It's a high-stake game. Playing it, though, is easy. Based on the popular Pac-Man Game, it involves saving three turtles that are being hounded by four demons. But this is no ordinary video game. Launched by environment advocacy group Greenpeace, the game is a protest over a deep sea port being set up by Tata Sons in Dhamrapur in Orissa, which the group says is home to the endangered Olive Ridley Turtle. Called Turtle-vs-Tata, the game has the demons shaped like the Tata logo and the name of one of the demons, Ratty, is a dig at Tata Sons chairman Ratan Tata. Calling it an infringement of its trademark right, the group filed a defamation case against Greenpeace seeking damages of Rs 10 crore. The stakes are high for the environment organisation. Greenpeace, therefore, has upped the ante. Recently, it sent out mass e-mailers to people pointing towards "double standards of the UPA government".
It recently also brought out advertisements in leading UK dailies, highlighting the alleged impact the Tata project will have on the Olive Ridley turtle. Vivek Sharma, communications director, Greenpeace, says: "Tatas are a multi-national corporation. Dhamra, therefore, is a global issue."
Greenpeace has not let the ball drop on the Dhamrapur project ever since it took it up in 2004. Last year, it commissioned an independent study on the impact of the project on the bio-diversity in the Dhamrapur area. In its report submitted to Greenpeace, the research team from North Orissa University led by scientist Dr S K Dutta said it didn't see any live turtles during its visits to the area. "We made nine offshore trips to the area but didn't sight any live turtles and this is what we said in our report."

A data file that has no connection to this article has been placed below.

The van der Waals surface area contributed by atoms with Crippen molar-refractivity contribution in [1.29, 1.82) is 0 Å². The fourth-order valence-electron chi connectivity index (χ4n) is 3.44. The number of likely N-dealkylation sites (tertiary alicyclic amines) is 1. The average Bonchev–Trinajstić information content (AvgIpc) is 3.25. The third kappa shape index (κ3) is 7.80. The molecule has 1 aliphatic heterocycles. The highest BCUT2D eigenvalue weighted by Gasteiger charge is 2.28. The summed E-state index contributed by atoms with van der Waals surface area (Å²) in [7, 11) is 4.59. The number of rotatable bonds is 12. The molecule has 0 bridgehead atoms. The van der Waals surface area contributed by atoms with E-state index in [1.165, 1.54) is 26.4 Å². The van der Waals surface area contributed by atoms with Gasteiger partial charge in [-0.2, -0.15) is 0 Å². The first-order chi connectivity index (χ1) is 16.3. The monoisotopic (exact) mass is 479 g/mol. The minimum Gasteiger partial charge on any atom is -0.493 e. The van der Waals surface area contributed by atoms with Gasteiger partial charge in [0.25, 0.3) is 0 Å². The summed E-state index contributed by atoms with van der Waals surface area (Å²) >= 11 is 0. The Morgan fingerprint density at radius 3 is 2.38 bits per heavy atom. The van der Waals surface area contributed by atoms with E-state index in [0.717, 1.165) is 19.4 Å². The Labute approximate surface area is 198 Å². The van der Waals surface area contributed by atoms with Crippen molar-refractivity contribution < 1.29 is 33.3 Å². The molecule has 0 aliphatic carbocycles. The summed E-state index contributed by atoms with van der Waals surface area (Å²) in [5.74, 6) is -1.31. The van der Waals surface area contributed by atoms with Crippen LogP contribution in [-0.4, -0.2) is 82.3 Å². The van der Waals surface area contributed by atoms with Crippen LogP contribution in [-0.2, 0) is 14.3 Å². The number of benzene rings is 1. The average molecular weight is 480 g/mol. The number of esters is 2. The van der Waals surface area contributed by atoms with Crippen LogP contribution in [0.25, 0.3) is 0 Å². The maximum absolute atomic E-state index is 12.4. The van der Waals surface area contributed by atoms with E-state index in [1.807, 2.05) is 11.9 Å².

The report that Greenpeace put out for the public, however, added a qualifier to this finding, saying that no turtles were found because it was past the peak congregation season. A member of the research team differs. "The period during which we went to the site falls under the mating season (of the turtles)," he says, requesting anonymity. Dutta didn't raise any objection to Greenpeace's inference because he says: "They didn't tamper my report but made these observations only in their prelude to my report." NOU vice chancellor, however, raised an objection to Greenpeace's additions and called it fabrication of the report.
Greenpeace says it only "edited and corrected the language of the technical report to make it comprehensible for common people". It also alludes to foul play on the part of NOU in raising objections. "NOU was forced by the Orissa government to change its stand," alleges Ashish Fernandes, Oceans campaigner at Greenpeace.
Greenpeace, which calls itself the environment watchdog of society, focuses on six main environment-related areas globally—climate and energy, oceans, forests, genetically-modified (GM) food, toxins, peace and disarmament. In India, it runs its projects under most of these campaigns, except for forests. Some more visible among these include its multi-pronged, high-pitched anti-GM food campaign, sustainable agriculture and anti-pesticides project, opposition to coal-based energy, green information and technology project, protests against the chlorine industry, and trade involving ship-breaking, toxic waste management and corporate accountability project.
Its strategy is to grab eyeballs. In its campaign against GM food, Greenpeace engaged a public relations and advertising agency to make its protests more creative and launch a comprehensive online drive, including interesting e-mailers, blogs and even videos.
On August 25, the day Lok Sabha was going to take up the Nuclear Liability Bill, a few Greenpeace activists climbed up lamp posts on the road leading to Parliament to bear witness to the "dastardly event".